Famous helmet which became a bowler. | blog of our store

Famous helmet which became a bowler.

Kettle hat, of iron, made of one piece with a narrow, even brim and a section of comb at the apex. Round the upper part of the brim is a series of lining rivet holes, some still retaining rivets. Low at either side of the skull is a set of two rivet holes, one at least containing a rivet, which would have been used for the attachment of cheekpieces or a chin strap. The edge is damaged and cracked, and there are large dents and corroded losses on the skull. The helmet has been subsequently fitted with an iron handle and a long iron suspension chain, for potential use as a cooking pot, although the surviving traces of red vermillion pigment on the outer surface suggest that the helmet was not used for this purpose.


Height: 195 millimetres
Weight: 1660 grammes
Width: 240 millimetres
Length: 295 millimetres

Curator's comments

The damage to the skull must post-date the helmet's conversion to a cooking pot, and therefore cannot be seen as battle damage.Recent analysis by the conservation team here at the British Museum has yielded a number of insights in the nature and purpose of this object. For example, taking an x-radiograph of the helmet revealed sets of two rivet holes on either side of the lower skull. Microscopic inspection of the helmet's outer surface and inner edge of the brim also revealed traces of the decorative red pigment vermillion in the front proper-left and back proper-right quarters. This evidence corresponds with illustrations of coloured armour in medieval illuminated manuscripts. In particular, some French manuscripts show kettle hats with painted quarters or halves, as this object may have once appeared.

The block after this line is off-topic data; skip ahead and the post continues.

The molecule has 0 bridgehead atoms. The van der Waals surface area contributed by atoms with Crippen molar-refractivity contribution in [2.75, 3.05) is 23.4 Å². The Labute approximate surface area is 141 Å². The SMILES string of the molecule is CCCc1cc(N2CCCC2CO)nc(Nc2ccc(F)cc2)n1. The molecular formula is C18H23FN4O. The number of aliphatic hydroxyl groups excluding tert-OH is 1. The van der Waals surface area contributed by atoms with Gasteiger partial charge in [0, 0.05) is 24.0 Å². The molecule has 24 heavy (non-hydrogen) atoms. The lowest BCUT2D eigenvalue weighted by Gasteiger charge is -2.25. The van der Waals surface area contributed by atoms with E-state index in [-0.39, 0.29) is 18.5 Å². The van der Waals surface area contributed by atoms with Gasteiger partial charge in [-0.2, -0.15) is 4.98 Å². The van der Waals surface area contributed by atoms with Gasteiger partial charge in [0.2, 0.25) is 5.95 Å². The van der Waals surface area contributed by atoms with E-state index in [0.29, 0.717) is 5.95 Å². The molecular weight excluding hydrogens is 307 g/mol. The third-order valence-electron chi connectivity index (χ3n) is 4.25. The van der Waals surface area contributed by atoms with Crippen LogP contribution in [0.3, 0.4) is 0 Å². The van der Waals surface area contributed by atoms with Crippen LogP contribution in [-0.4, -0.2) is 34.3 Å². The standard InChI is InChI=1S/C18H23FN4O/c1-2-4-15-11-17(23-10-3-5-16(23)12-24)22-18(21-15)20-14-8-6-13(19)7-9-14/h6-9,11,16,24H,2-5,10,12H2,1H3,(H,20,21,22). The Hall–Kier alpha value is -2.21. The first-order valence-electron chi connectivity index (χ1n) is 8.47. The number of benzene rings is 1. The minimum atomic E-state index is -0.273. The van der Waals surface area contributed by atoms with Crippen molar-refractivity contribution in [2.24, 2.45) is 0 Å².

The survival of the red vermillion pigment indicates that the cooking function of this helmet was rarely used since vermillion generally turns black and disintegrates when burned, depending on the severity of the heat applied. In this instance, therefore, the helmet may have been modified into a cooking pot but was not actually used for this purpose.

Further microscopic inspection revealed green deposits overlapping the red vermillion pigments. Chemical analysis of these deposits identified them as iron silicate. This corresponds with the burial of the helmet in a waterlogged marine-silt rich environment and matches the typical conditions of the helmet's findspot within the Thames estuary.

Thanks to Thom Richardson, Keeper of Armour and Oriental Collections, Royal Armouries Leeds, for providing additional background information on this object.For additional information please see the following article:
Hood, J., Dyer, J., Lang, J., & Ambers, J., ‘Defence and Decoration: New findings on a fourteenth century kettle-hat helmet found in London’, in The British Museum Technical Research Bulletin, Volume 5, ed. Saunders, D., Archetype Publications, (2011), pp.73-80.



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